My old coach Heath Denman, who I worked with before I come to the National Tennis Academy, is friends with Pat Rafter. When I was about 10, Pat was getting ready to play an exhibition match and was looking for someone to hit with. I remember I did two hours with him and I was exhausted, because I was trying really hard. That was pretty cool.

Having the opportunity to hit with a former world No.1 is pretty special. How were you feeling beforehand?

I was pretty nervous and excited, but kind of settled when he was really nice to me. Once we started hitting I was like, ‘Oh, yeah, it’s fine’.

What do you enjoy most about being part of the National Tennis Academy?

I really like working with all the coaches and being around my mates from tennis. The program is really good. The coaches have definitely cleaned out my bad habits and are always working on something new with me. They lifted my hours when I came in and are helping to set goals, which is really good for me and gives me something to strive towards.

Hayden Jones at the National Tennis Academy in Brisbane. Picture: Tennis Australia

Hayden Jones at the National Tennis Academy in Brisbane. Picture: Tennis Australia

You must be one of the youngest players at the National Tennis Academy. Is learning from your older peers helpful?

I actually think I am the youngest in the academy. It’s really cool being around the older guys, learning how they do stuff. It teaches you so much. You can learn something from everyone, I reckon. There’s always something to learn.

What is your favourite part of a day at the National Tennis Academy?

I think the sessions on court are really good. We’re really focused, but we have fun as well. We’ll play points and take it really seriously, but also chuck in a bit of banter, which is pretty cool. It’s like a team environment, so I enjoy training and travelling with my friends. A lot of us help each other out, which I think is really good.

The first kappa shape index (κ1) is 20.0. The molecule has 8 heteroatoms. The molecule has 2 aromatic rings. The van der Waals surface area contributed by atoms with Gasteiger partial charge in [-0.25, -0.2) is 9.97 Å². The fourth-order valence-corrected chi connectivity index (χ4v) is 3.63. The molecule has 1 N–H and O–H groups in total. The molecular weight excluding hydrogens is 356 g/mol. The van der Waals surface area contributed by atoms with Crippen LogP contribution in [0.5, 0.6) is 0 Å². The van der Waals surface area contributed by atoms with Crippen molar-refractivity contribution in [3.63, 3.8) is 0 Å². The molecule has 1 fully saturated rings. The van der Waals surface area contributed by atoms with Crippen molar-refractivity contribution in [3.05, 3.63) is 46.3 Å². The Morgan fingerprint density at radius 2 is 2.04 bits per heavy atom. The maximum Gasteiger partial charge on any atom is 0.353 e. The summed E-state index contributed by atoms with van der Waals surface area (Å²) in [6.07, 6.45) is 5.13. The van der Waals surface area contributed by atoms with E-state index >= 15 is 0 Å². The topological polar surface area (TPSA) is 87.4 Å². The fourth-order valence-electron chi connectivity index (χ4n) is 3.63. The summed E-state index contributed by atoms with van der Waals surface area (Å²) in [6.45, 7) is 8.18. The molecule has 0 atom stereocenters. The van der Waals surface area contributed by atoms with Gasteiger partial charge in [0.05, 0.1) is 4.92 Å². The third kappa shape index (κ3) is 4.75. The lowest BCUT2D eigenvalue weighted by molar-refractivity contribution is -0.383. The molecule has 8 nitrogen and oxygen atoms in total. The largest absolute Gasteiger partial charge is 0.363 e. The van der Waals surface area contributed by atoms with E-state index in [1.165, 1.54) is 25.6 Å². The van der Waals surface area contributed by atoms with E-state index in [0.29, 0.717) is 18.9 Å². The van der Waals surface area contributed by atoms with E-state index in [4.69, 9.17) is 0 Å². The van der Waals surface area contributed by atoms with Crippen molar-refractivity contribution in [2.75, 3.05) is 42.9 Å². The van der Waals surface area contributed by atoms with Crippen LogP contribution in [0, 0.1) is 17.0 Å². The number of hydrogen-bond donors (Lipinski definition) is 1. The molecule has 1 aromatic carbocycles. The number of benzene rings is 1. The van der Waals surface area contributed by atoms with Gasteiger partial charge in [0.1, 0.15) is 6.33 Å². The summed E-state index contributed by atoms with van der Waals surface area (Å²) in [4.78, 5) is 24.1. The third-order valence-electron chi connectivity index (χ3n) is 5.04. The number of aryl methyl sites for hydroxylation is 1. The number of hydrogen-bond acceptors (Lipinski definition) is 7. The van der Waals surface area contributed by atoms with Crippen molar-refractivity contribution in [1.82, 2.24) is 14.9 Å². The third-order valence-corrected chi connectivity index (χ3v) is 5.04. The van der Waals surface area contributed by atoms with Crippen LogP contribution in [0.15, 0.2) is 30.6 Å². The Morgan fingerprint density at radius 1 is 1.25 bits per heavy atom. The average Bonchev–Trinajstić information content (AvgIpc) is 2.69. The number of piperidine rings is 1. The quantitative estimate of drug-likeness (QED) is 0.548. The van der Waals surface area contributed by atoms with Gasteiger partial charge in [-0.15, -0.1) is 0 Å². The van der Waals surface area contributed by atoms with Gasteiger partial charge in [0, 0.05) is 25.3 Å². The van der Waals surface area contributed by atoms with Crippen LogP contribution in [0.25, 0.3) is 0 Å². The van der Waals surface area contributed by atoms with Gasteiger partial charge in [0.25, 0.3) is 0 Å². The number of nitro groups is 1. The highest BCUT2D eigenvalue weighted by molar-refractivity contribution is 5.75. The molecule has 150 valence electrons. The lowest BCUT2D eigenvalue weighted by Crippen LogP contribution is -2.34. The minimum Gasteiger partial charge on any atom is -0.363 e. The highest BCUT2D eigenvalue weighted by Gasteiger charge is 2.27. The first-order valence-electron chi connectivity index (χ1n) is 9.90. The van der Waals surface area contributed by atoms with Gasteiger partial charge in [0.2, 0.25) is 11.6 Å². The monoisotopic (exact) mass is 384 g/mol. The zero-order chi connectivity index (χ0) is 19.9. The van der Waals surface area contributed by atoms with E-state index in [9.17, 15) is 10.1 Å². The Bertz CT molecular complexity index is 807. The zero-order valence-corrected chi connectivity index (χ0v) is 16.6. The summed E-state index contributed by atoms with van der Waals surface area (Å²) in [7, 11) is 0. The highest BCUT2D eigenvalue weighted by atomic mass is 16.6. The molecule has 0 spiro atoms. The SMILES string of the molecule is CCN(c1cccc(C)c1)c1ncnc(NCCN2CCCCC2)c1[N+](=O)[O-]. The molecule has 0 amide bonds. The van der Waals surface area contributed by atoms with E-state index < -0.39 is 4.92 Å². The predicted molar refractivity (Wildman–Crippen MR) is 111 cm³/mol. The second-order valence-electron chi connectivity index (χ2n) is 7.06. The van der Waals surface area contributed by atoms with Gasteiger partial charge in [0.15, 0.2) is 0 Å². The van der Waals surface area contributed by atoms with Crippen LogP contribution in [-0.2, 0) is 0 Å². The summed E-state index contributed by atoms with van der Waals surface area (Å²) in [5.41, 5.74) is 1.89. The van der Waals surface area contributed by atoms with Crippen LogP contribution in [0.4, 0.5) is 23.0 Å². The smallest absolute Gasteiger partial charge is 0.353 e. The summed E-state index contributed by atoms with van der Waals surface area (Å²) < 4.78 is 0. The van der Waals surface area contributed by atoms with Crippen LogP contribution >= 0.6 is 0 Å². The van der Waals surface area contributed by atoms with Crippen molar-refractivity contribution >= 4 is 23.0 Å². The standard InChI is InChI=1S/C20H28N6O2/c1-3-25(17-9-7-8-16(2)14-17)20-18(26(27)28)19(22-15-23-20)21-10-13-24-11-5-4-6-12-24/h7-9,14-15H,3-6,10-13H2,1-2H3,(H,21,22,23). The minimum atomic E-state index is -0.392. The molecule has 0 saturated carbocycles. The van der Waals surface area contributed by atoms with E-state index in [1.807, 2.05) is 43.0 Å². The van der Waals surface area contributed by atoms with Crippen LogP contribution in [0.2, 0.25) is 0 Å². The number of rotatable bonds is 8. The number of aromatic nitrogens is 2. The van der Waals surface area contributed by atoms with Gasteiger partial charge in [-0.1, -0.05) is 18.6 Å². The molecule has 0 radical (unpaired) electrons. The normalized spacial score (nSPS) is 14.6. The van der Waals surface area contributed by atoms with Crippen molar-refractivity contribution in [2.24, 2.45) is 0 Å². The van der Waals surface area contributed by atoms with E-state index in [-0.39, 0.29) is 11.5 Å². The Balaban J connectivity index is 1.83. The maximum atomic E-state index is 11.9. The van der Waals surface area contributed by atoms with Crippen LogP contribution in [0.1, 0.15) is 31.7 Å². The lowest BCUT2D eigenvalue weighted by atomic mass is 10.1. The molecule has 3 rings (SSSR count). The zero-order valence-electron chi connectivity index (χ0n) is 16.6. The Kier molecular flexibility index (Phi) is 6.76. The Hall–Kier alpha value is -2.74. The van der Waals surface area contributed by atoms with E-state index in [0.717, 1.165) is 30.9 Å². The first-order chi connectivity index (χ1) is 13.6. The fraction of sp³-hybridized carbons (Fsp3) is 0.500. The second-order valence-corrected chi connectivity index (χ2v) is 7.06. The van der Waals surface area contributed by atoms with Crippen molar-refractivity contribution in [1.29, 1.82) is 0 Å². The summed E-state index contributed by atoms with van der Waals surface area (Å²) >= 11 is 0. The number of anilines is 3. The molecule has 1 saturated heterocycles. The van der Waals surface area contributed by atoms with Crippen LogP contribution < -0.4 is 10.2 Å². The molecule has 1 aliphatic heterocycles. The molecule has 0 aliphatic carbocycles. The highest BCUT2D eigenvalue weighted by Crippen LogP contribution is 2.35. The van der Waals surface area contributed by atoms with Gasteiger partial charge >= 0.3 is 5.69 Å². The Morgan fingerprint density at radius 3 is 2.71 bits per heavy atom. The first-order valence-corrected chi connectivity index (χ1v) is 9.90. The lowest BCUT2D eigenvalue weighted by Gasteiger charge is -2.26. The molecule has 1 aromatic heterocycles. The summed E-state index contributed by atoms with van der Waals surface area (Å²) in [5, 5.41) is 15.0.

Which coaches do you work most closely with at the National Tennis Academy?

My coach at the National Tennis Academy is Des Tyson. I really like Des as a coach, I think he is really, really good with pretty much everything. My strokes especially, he has fixed my technique up a fair bit. He’s really big on consistency, which is a part that I need to get better at my game. I also recently worked with Brent Larkham, the head coach of the NTA, for a while Des was taking some leave. I really liked that too, because Brent was really hard on me. He did a lot of fitness drills and got me a lot fitter and stronger. He cut back my hours on court, as I’m trying to get stronger so that I can go longer. We really focused on that and it was really good.

Does it give you extra confidence knowing these coaches have worked with top-level players and have so much experience?

Yeah, definitely. I know that Des has worked with the Woodies and Nick Kyrgios and Brent worked with Kyrgios as well. I think just knowing that they have coached people to the highest level is really, really good. It really gives me a lot of faith.

At your age, is it difficult balancing development versus competition?

Yeah, to be honest, I struggle with that a fair bit. I’m pretty competitive. I focus more on winning now, instead of improving my game for the long term. But Brent and Des have been working on that a lot with me, so I think I’ve gotten better at that. Obviously, you want to get results now, but it’s definitely important to focus on building a game to stay with the men and in the long term.

What does your schedule look like for the rest of the year?

I want to get my ranking points up before the AO, so I might go to Japan and then head over to America for Orange Bowl and Eddie Herr, hopefully. We’ll see how that goes.

Have you competed in America before?

I’ve never been to America. I went to Europe earlier this year, which was pretty cool.

What did you learn competing in Europe?

Just how many players are at the same level, like, there’s not much that separates players. You can see everyone hits the ball well, everyone hits big, everyone works hard. There’s just tiny, tiny parts of the game that other people work on or have, that some don’t. This can determine who wins and loses at the end of the day.

> Meet Jeremy Jin, another rising star of Australian tennis